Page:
Post category: Greenhouse growing
A fully-stocked greenhouse takes a lot of time and effort but there are easier ways. Many gardens have greenhouses, empty or grossly under-utilised, standing testimony to the amount of effort a greenhouse requires. A greenhouse can be put to many uses and makes it possible to grow a wide range of plants, but only if the garden owner is interested in plants.
Plants in a greenhouse are completely dependent on the gardener, which is fine if the gardener wants the work of caring for them. There is watering, feeding and ventilation to be considered, as well as potting up, pest control and some weeding.
However, it is possible to use a greenhouse effectively with relatively little effort. The most minimal use for a greenhouse is to plant it with long-lived plants like ivy-leaved geraniums, agaves, clivias, epiphyllums, abutilons, jasmine, hibiscus, even camellias and hydrangeas if there is enough space.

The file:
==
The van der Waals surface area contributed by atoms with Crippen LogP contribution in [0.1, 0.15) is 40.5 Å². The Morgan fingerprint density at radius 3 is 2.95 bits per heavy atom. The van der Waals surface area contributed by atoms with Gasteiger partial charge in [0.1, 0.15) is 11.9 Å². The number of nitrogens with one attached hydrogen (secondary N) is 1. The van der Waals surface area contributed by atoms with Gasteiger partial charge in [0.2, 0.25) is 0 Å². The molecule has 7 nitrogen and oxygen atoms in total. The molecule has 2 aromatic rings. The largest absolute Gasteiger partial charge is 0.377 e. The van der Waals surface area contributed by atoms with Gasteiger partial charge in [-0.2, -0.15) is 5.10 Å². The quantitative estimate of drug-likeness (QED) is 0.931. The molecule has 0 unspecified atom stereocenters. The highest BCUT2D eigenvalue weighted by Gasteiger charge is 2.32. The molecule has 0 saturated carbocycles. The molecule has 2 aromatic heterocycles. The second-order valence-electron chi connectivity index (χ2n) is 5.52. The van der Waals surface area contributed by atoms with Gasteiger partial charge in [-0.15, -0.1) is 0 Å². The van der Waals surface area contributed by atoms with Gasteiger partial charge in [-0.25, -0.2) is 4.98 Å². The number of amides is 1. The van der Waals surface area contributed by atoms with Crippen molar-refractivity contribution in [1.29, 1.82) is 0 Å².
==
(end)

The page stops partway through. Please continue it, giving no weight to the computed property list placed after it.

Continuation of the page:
Watering is by far the biggest part of the work of a greenhouse. During the summer, tomatoes, for example, need watering every second day, perhaps even every day during very hot weather. This can be most interesting fun, or a real nuisance, depending on your point of view.
There are a number of ways to make greenhouse watering easier. To avoid carrying water, have the water supply close to hand, ideally piped into the greenhouse itself. A lazy, but effective, way to water a greenhouse quickly is to take a hose and spray over the whole lot. Plants that do not need much water tend to get over-watered with this method. There are various automatic watering systems available involving drip watering and wet-mat watering.